Uhm… you aren’t understanding what we mean by “origin”.

A mesh is just a list of vertices, denoted by an X, Y, and Z value. (Sometimes, a custom vertex structure will include other things, like normals, UV coordinates, etc).

Let’s say you have a very simple quad in 2D space, given by the following coordinates:

0,0

1,0

1,1

0,1

The “origin” is at (0,0). It always is. The center of the quad is at (0.5,0.5).

If you apply a rotation to this quad, it is going to pivot around the lower left corner located at (0,0). This is not a rotation around the center of the object.

If we want to rotate around the center of the quad, at (0.5, 0.5), then you first have to do a translation by (-0.5,-0.5), then apply a rotation.

Notice that we put the center of the quad at the origin.

Now, you may be frustrated and wondering, “Why does it work this way?”

Because mathematics. The same mathematical operation is applied to every single point on the mesh. If you do a 90 degree counter clockwise rotation on a unit vector of (1,0), the pivot point is always based off of the origin at (0,0) and the result will be (0,1) because… we’re doing (cos(90), sin(90))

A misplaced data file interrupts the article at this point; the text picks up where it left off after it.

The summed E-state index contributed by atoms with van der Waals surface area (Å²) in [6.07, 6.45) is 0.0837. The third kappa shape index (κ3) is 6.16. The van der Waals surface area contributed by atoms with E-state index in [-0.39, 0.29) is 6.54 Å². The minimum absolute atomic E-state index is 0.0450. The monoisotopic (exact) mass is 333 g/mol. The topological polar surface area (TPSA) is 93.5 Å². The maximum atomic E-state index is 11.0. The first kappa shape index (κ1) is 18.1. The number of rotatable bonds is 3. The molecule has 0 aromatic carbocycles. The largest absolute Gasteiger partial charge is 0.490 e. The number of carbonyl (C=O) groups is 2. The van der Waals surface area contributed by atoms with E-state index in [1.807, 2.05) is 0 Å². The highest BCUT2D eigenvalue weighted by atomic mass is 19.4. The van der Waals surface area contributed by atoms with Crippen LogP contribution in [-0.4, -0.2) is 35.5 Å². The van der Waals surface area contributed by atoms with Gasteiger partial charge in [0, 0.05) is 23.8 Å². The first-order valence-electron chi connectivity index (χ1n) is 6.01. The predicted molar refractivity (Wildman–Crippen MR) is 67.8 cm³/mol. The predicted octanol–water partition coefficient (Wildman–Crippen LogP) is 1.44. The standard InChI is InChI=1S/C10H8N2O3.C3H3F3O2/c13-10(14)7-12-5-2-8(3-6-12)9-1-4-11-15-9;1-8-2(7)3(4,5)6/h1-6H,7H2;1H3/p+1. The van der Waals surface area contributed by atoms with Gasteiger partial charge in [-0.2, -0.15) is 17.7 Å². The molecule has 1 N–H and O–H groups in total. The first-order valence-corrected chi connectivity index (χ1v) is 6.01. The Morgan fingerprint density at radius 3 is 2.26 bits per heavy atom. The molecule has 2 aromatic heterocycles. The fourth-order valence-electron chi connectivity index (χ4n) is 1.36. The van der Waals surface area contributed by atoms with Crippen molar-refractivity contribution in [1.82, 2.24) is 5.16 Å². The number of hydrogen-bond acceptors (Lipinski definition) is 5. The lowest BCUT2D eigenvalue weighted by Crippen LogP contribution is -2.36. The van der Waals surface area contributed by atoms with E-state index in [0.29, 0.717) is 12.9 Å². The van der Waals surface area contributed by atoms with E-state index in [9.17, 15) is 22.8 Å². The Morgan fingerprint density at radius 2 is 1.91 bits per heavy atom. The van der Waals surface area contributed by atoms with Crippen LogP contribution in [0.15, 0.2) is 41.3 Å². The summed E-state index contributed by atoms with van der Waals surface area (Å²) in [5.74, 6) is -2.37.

Matrices are wonderful little things people invented which really help us compact all this stuff. A matrix will store all of the accrued rotations, translations, and scales you apply to a vertex, and the accrued values keep the order of your operations correct. This is mostly done on way back on the engine side, particularly with API’s like DirectX11 and OpenGL, but you can get a matrix “transform” within blueprints and apply it to an object.

Anyways, long story short, the origin is always at 0,0,0. It never moves. You always rotate around the origin. Usually we perform a translation on an object so that its on the origin, perform a rotation, then apply the inverse translation. It doesn’t matter if the object is a single point, a static mesh, a mesh component, etc.